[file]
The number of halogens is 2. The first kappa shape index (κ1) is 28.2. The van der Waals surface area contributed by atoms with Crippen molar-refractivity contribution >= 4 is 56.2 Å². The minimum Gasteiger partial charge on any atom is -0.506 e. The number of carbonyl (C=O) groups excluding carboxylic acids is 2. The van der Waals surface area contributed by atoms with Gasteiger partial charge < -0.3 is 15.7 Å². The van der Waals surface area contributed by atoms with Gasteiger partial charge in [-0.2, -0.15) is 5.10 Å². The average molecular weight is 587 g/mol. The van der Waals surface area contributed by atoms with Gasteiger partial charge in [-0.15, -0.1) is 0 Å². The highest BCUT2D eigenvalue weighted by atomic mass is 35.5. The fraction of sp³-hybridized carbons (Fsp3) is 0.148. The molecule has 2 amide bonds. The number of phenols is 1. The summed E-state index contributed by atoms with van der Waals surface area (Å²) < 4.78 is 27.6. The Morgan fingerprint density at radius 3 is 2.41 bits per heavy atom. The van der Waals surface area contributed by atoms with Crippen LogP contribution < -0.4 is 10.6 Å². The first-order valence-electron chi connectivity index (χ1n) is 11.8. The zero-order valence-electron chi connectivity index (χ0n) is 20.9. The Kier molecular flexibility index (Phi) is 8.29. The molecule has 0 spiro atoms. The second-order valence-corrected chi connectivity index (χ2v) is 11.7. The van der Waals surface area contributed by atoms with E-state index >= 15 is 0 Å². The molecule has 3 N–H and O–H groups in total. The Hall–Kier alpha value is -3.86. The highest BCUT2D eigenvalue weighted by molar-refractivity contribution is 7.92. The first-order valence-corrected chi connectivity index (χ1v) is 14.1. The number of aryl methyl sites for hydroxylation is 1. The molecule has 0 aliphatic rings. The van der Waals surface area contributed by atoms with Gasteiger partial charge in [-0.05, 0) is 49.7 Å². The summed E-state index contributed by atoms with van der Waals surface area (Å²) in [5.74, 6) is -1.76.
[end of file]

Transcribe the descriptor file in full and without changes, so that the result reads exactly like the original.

The number of halogens is 2. The first kappa shape index (κ1) is 28.2. The van der Waals surface area contributed by atoms with Crippen molar-refractivity contribution >= 4 is 56.2 Å². The minimum Gasteiger partial charge on any atom is -0.506 e. The number of carbonyl (C=O) groups excluding carboxylic acids is 2. The van der Waals surface area contributed by atoms with Gasteiger partial charge < -0.3 is 15.7 Å². The van der Waals surface area contributed by atoms with Gasteiger partial charge in [-0.2, -0.15) is 5.10 Å². The average molecular weight is 587 g/mol. The van der Waals surface area contributed by atoms with Gasteiger partial charge in [-0.15, -0.1) is 0 Å². The highest BCUT2D eigenvalue weighted by atomic mass is 35.5. The fraction of sp³-hybridized carbons (Fsp3) is 0.148. The molecule has 2 amide bonds. The number of phenols is 1. The summed E-state index contributed by atoms with van der Waals surface area (Å²) < 4.78 is 27.6. The Morgan fingerprint density at radius 3 is 2.41 bits per heavy atom. The van der Waals surface area contributed by atoms with Crippen LogP contribution < -0.4 is 10.6 Å². The first-order valence-electron chi connectivity index (χ1n) is 11.8. The zero-order valence-electron chi connectivity index (χ0n) is 20.9. The Kier molecular flexibility index (Phi) is 8.29. The molecule has 0 spiro atoms. The second-order valence-corrected chi connectivity index (χ2v) is 11.7. The van der Waals surface area contributed by atoms with E-state index >= 15 is 0 Å². The molecule has 3 N–H and O–H groups in total. The Hall–Kier alpha value is -3.86. The highest BCUT2D eigenvalue weighted by molar-refractivity contribution is 7.92. The first-order valence-corrected chi connectivity index (χ1v) is 14.1. The number of aryl methyl sites for hydroxylation is 1. The molecule has 0 aliphatic rings. The van der Waals surface area contributed by atoms with Gasteiger partial charge in [-0.05, 0) is 49.7 Å². The summed E-state index contributed by atoms with van der Waals surface area (Å²) in [5.74, 6) is -1.76.